Education Campus Technology: Top 5 Future Ideas

In terms of networking, educational establishments are often at the forefront of the technology wave. For Universities, colleges and large schools alike, they have the opportunity to test out the latest and greatest innovations in networking – making the technology work for them, and then reaping the benefits of deploying at scale. 

Along with clinical Wi-Fi environments, Education offers an amazing opportunity to test out cutting edge education campus technologies at scale. So – the question is – what will those new technologies be? 

Education Top 5 Ideas


Wi-Fi 6 will be a big change for education, allowing a much greater client density (as will the potential option for Wi-Fi 6E - although it might be a while before we see that in Australia).

I’ve written this blog to detail the list of those important themes for Universities, schools and all learning facilities. 


The Top 5 Technology Themes for Future Education

Here’s the quick overview and let’s begin: 

  1. Next Generation Mobility Experience 

    The campus of the future will boast a connected experience for students. University Wi-Fi is multi-faceted, but designed to deliver a more compelling experience for students.  

    The base network should deliver reliable, high speed Wi-Fi to allow students to have a seamless, great Wi-Fi experience. Often, insufficient APs are installed in a wireless network, which leads to patchy coverage and poor throughput. This does nothing to tempt students to remain on campus. 

    Apart from the basics, the ability to provide an easy authentication method, which seamlessly connects students, means that its simple to connect. 

    External Wi-Fi coverage is often overlooked, but for campuses in suitable climates, students like to be able to work outdoors and some Universities we work with have even installed external study pods to facilitate such learning.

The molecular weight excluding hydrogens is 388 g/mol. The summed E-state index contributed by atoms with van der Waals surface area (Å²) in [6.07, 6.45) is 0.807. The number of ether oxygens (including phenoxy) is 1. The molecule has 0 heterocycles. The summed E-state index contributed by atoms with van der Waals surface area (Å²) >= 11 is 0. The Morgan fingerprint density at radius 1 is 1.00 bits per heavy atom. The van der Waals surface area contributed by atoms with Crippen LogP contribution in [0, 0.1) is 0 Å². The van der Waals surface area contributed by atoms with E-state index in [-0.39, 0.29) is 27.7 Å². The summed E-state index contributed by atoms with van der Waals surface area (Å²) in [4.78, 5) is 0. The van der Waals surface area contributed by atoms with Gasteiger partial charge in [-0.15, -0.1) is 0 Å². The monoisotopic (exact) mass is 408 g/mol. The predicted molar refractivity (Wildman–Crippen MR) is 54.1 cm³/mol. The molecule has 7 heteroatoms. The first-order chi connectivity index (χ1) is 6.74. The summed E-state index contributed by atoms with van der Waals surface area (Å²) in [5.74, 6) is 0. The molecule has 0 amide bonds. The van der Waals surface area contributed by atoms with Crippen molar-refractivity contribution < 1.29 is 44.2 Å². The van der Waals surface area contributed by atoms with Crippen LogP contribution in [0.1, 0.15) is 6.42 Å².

Wireless First is going to be a big theme in the Educational space as students carry ever greater numbers of connected devices.

    There’s something in the correctly designed network for the administrators too – analytics – but more about that later. 


  2. Seamless IT / IOT Convergence

    Newer wireless APs now support additional radio technologies – no longer just Wi-Fi, but also support for Zigbee and Bluetooth. This means that you can support a wealth of Zigbee sensors and devices, as well as Bluetooth end-user devices. 

    No longer do you have some sort of Zigbee-IP gateway, but the devices are natively supported on the APs. You can expand the fleet of smart locks, lighting, sensors and other low powered IOT devices.


  3. Operational Simplicity 

    Once the number of APs has been expanded, and you’ve got ubiquitous internal – and external – coverage – someone has to support this giant network.  

    Cisco have upped the game with their new management system, DNA Center. The idea is to promote a simpler user interface, more designed for how we humans want to manage a network. The problem with large networks is that they generate a lot of alarms. You get alarm fatigue, end up ignoring the alarms, just ticking them off as answered, or not even bothering to look at them any longer. One day something important slips though and you’ve missed it.